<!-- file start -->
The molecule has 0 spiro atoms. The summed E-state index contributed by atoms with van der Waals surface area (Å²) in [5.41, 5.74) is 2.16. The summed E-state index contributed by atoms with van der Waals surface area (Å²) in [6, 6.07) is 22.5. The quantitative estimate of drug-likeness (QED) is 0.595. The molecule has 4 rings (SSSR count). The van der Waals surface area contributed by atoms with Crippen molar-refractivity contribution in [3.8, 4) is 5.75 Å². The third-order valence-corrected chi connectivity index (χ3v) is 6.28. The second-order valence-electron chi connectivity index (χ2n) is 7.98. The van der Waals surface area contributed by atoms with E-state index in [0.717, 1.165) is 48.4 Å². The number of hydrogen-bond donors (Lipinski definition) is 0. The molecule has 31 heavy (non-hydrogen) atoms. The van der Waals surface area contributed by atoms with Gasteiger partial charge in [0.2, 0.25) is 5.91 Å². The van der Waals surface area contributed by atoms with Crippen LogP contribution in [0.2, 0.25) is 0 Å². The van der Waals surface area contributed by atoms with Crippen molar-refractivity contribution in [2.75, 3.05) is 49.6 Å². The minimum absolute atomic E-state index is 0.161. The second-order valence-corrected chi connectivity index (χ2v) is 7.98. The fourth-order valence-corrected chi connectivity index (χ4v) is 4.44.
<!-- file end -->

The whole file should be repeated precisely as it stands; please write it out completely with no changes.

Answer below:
The molecule has 0 spiro atoms. The summed E-state index contributed by atoms with van der Waals surface area (Å²) in [5.41, 5.74) is 2.16. The summed E-state index contributed by atoms with van der Waals surface area (Å²) in [6, 6.07) is 22.5. The quantitative estimate of drug-likeness (QED) is 0.595. The molecule has 4 rings (SSSR count). The van der Waals surface area contributed by atoms with Crippen molar-refractivity contribution in [3.8, 4) is 5.75 Å². The third-order valence-corrected chi connectivity index (χ3v) is 6.28. The second-order valence-electron chi connectivity index (χ2n) is 7.98. The van der Waals surface area contributed by atoms with E-state index in [0.717, 1.165) is 48.4 Å². The number of hydrogen-bond donors (Lipinski definition) is 0. The molecule has 31 heavy (non-hydrogen) atoms. The van der Waals surface area contributed by atoms with Gasteiger partial charge in [0.2, 0.25) is 5.91 Å². The van der Waals surface area contributed by atoms with Crippen LogP contribution in [0.2, 0.25) is 0 Å². The van der Waals surface area contributed by atoms with Crippen molar-refractivity contribution in [2.75, 3.05) is 49.6 Å². The minimum absolute atomic E-state index is 0.161. The second-order valence-corrected chi connectivity index (χ2v) is 7.98. The fourth-order valence-corrected chi connectivity index (χ4v) is 4.44.